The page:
Nova Scotia

Halifax researcher hopes to use table salt to prevent infant deaths in Cambodia

An assistant professor from Halifax has $1 million in new funding to help her determine if a table salt mixture will eradicate a deadly childhood nutritional disorder in Southeast Asia.

Kyly Whitfield of Mount Saint Vincent University has $1M to find out if her plan can prevent beriberi

Kyly Whitfield is an assistant professor in applied human nutrition at Mount Saint Vincent University. (Dianne Paquette/CBC)

An assistant professor from Halifax has $1 million in new funding to help her determine if a table salt mixture will eradicate a deadly childhood nutritional disorder in Southeast Asia.

Kyly Whitfield is a nutritional researcher at Mount Saint Vincent University and has spent years trying to figure out how to eradicate beriberi — a disorder caused by a deficiency in thiamine, also known as vitamin B1. 

The disorder can cause impairment in the nerves and heart, and can kill infants and harm adults, according to the World Health Organization's website.

The money for Whitfield's research comes from the Bill and Melinda Gates Foundation and the Sackler Institute at the New York Academy of Sciences. The funding will help Whitfield figure out if her plan to use salt mixed with thiamine will work.

"At the end of two years we'll know exactly how much salt people are eating and exactly how much thiamine we need to add to salt to optimize breast-milk thiamine concentrations to prevent beriberi," Whitfield told CBC's Mainstreet.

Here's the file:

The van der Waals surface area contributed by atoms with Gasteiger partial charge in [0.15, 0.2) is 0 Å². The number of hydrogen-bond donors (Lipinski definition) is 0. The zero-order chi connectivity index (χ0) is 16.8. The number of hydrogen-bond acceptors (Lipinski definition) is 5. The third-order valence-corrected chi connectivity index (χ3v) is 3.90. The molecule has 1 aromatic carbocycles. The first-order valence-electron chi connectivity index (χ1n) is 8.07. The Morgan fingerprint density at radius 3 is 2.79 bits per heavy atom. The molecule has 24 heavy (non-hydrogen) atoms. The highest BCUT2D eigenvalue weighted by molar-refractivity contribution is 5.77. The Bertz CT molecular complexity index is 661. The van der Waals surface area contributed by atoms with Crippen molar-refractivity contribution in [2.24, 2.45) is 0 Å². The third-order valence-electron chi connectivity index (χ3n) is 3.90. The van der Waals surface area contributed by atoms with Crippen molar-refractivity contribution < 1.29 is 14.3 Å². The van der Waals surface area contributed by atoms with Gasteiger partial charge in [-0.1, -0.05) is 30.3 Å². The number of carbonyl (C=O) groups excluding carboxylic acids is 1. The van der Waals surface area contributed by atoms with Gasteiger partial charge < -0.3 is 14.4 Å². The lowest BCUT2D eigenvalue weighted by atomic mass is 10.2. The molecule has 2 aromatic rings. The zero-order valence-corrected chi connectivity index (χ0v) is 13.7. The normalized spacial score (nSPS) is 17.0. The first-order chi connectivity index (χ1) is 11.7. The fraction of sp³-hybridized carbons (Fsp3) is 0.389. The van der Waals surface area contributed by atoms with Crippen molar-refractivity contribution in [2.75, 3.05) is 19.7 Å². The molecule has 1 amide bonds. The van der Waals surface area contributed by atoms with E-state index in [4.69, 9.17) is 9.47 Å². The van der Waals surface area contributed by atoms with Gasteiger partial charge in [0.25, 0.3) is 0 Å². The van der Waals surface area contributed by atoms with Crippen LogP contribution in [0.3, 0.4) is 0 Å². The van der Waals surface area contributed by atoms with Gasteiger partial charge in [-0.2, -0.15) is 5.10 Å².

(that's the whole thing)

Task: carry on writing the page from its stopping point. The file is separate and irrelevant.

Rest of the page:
A Cambodian salt producer shows Whitfield some of the equipment used to mix thiamine into salt. (Kyly Whitfield)

The main reason people in Cambodia suffer from beriberi is because their staple food is white rice, which doesn't contain B vitamins. 

Whitfield said that love of white rice won't be a problem once she figures out exactly how much thiamine needs to be added to salt.

In many countries, table salt is already mixed with iodine to help prevent iodine deficiency. Iodine is essential for healthy brain development in fetuses and young children and its deficiency can negatively affect the health of women, according to the World Health Organization.

"We can go to the salt producers and say here's the recipe, you're already iodizing, toss this much thiamine into that iodine pre-mix and you're good to go and we won't see beriberi anymore," Whitfield said. "That's the goal."

She said if the program works in Cambodia it can be used in other countries, such as Myanmar and Laos, where people suffer from beriberi.

In an earlier study, thiamine was put into fish sauce. (Kyly Whitfield)

Whitfield has been researching thiamine for almost six years. Originally, she thought she could get rid of thiamine deficiency by adding the vitamin to fish sauce, a widely used ingredient in Cambodia.

The fish sauce plan worked, but it was difficult to adapt for the entire country. There are a large variety of companies in Cambodia that make fish sauce, making it difficult to add thiamine to each. Also, people in the poorest communities can't afford fish sauce.

The other flaw is that other countries in southeast Asia don't use as much fish sauce as Cambodians. 

But table salt is used almost everywhere and is relatively cheap, making it the perfect vehicle for thiamine.  

Whitfield is returning to Cambodia on Thursday to continue her research. 

With files from Mainstreet

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